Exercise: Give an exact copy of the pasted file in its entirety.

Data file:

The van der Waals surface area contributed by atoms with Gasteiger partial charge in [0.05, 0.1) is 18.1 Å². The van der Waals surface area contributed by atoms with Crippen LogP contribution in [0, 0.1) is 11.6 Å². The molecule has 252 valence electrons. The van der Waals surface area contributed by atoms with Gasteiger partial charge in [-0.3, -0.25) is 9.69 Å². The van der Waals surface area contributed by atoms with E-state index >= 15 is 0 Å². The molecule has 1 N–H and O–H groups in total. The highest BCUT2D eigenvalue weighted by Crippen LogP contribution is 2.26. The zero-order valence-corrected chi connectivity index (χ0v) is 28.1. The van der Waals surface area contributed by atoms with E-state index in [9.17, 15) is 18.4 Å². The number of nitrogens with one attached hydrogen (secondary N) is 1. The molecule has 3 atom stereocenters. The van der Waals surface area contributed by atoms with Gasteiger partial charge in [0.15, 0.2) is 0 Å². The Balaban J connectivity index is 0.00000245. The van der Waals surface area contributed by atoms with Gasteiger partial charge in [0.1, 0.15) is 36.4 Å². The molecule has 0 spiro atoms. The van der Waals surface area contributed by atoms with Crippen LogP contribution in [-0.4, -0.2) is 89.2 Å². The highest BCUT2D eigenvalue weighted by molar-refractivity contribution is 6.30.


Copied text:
The van der Waals surface area contributed by atoms with Gasteiger partial charge in [0.05, 0.1) is 18.1 Å². The van der Waals surface area contributed by atoms with Crippen LogP contribution in [0, 0.1) is 11.6 Å². The molecule has 252 valence electrons. The van der Waals surface area contributed by atoms with Gasteiger partial charge in [-0.3, -0.25) is 9.69 Å². The van der Waals surface area contributed by atoms with E-state index >= 15 is 0 Å². The molecule has 1 N–H and O–H groups in total. The highest BCUT2D eigenvalue weighted by Crippen LogP contribution is 2.26. The zero-order valence-corrected chi connectivity index (χ0v) is 28.1. The van der Waals surface area contributed by atoms with E-state index in [9.17, 15) is 18.4 Å². The number of nitrogens with one attached hydrogen (secondary N) is 1. The molecule has 3 atom stereocenters. The van der Waals surface area contributed by atoms with Gasteiger partial charge in [0.15, 0.2) is 0 Å². The Balaban J connectivity index is 0.00000245. The van der Waals surface area contributed by atoms with Gasteiger partial charge in [0.1, 0.15) is 36.4 Å². The molecule has 0 spiro atoms. The van der Waals surface area contributed by atoms with Crippen LogP contribution in [-0.4, -0.2) is 89.2 Å². The highest BCUT2D eigenvalue weighted by molar-refractivity contribution is 6.30.